Organic Hungarian Juniper berries are the largest botanicial component and form the basis of Ink Gin but Ink’s defining character comes from the second tier group of botanicals led by locally grown lemon myrtle leaf, coriander seed, Tasmanian pepperberry and freshly peeled sundried sweet orange peel. Together the major ingredients give Ink Gin its fresh piney, citrus and spicy aroma and flavour. The next group of minor botanicals include elderflower, cinnamon, cardamom, angelica, oris, licorice root, lemon peel and bois bande. Like a pinch of salt, these minor ingredients are critical to the end result adding perfume, body and balance.

The final ingredient is infused after the distillation. The trimmed and carefully prepared flower petals of the butterfly pea give Ink Gin its distinctive colour, a modest obscuration that smooths the taste and a slight astringency that leaves the palate crisp and clean allowing the flavours of the major botanicals a long fresh finish.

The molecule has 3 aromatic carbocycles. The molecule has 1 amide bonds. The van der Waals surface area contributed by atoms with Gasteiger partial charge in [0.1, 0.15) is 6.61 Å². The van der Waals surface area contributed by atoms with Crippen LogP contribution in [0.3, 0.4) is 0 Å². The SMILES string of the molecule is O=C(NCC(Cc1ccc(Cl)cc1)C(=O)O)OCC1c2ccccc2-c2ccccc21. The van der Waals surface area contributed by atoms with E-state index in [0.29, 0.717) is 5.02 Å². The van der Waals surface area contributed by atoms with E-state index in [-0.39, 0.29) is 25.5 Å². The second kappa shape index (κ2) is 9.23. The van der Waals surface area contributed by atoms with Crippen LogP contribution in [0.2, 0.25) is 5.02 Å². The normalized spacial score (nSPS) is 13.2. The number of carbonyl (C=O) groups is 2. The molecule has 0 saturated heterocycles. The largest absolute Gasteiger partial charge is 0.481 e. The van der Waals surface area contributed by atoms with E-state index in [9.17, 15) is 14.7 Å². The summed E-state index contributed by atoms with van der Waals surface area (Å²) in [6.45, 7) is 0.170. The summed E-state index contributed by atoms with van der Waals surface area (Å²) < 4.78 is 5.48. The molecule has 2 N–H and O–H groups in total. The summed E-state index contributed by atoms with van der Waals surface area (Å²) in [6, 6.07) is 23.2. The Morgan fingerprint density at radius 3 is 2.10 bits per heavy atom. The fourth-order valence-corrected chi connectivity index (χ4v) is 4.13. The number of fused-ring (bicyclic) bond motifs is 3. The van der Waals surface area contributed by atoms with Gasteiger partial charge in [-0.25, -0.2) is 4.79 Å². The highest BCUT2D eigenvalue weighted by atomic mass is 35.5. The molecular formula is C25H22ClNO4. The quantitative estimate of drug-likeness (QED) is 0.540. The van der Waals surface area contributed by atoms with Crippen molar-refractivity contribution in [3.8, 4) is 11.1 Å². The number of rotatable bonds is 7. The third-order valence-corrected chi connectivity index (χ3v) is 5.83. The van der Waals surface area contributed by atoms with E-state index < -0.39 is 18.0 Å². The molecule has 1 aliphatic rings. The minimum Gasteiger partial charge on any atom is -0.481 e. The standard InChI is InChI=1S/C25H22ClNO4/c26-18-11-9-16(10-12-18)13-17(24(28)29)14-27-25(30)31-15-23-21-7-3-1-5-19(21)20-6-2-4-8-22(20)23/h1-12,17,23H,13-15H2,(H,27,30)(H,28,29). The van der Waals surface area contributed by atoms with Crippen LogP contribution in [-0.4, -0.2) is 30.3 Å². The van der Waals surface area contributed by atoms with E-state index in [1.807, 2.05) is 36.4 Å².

How do you extract the flavour from these botanicals, and why do you use this method?
Each botanical needs to be prepared separately oven dried or sun dried, peeled, shredded, crushed, ground or broken. We then combine them into three large muslin bags and steep them in the charged still over night.
Although the expansion chamber can be used as a carter head we find our best results come from leaving muslin bags suspended inside the pot during distillation. The pot is fitted with a steam coil and we run an Australian made steam boiler delivering low-pressure steam at 150 kPa to give a very gentle low temperature heat.

What’s your favourite way to mix your gin in a drink?
Ink Gin in a wine glass on a large ice cube, but mixed I would have to say the Martinez is my favourite.

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Expert’s name: Lesley Gracie
Distillery: Hendrick’s
Expert’s role: Master Distiller